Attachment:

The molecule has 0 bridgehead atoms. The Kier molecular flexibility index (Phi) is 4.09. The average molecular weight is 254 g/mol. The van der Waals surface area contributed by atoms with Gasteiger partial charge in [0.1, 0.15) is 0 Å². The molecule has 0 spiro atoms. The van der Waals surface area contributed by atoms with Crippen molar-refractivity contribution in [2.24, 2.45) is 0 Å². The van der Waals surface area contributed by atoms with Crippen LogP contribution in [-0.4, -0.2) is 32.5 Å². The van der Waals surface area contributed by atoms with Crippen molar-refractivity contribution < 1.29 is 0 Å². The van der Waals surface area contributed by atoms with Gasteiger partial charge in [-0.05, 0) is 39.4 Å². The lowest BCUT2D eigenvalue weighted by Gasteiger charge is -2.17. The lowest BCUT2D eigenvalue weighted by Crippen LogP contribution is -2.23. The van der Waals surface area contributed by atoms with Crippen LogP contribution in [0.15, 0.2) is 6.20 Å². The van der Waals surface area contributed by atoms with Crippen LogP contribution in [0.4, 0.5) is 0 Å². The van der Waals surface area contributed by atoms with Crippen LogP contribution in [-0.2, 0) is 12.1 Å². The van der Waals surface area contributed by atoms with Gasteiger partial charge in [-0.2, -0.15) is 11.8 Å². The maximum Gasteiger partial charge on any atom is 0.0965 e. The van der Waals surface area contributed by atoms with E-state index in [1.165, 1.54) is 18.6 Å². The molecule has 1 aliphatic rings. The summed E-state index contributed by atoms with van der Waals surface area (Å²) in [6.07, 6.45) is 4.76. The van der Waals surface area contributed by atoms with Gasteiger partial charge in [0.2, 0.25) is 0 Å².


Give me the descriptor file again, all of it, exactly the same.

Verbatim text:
The molecule has 0 bridgehead atoms. The Kier molecular flexibility index (Phi) is 4.09. The average molecular weight is 254 g/mol. The van der Waals surface area contributed by atoms with Gasteiger partial charge in [0.1, 0.15) is 0 Å². The molecule has 0 spiro atoms. The van der Waals surface area contributed by atoms with Crippen molar-refractivity contribution in [2.24, 2.45) is 0 Å². The van der Waals surface area contributed by atoms with Crippen LogP contribution in [-0.4, -0.2) is 32.5 Å². The van der Waals surface area contributed by atoms with Crippen molar-refractivity contribution < 1.29 is 0 Å². The van der Waals surface area contributed by atoms with Gasteiger partial charge in [-0.05, 0) is 39.4 Å². The lowest BCUT2D eigenvalue weighted by Gasteiger charge is -2.17. The lowest BCUT2D eigenvalue weighted by Crippen LogP contribution is -2.23. The van der Waals surface area contributed by atoms with Crippen LogP contribution in [0.15, 0.2) is 6.20 Å². The van der Waals surface area contributed by atoms with Crippen LogP contribution in [0.4, 0.5) is 0 Å². The van der Waals surface area contributed by atoms with Crippen LogP contribution in [-0.2, 0) is 12.1 Å². The van der Waals surface area contributed by atoms with Gasteiger partial charge in [-0.2, -0.15) is 11.8 Å². The maximum Gasteiger partial charge on any atom is 0.0965 e. The van der Waals surface area contributed by atoms with E-state index in [1.165, 1.54) is 18.6 Å². The molecule has 1 aliphatic rings. The summed E-state index contributed by atoms with van der Waals surface area (Å²) in [6.07, 6.45) is 4.76. The van der Waals surface area contributed by atoms with Gasteiger partial charge in [0.2, 0.25) is 0 Å².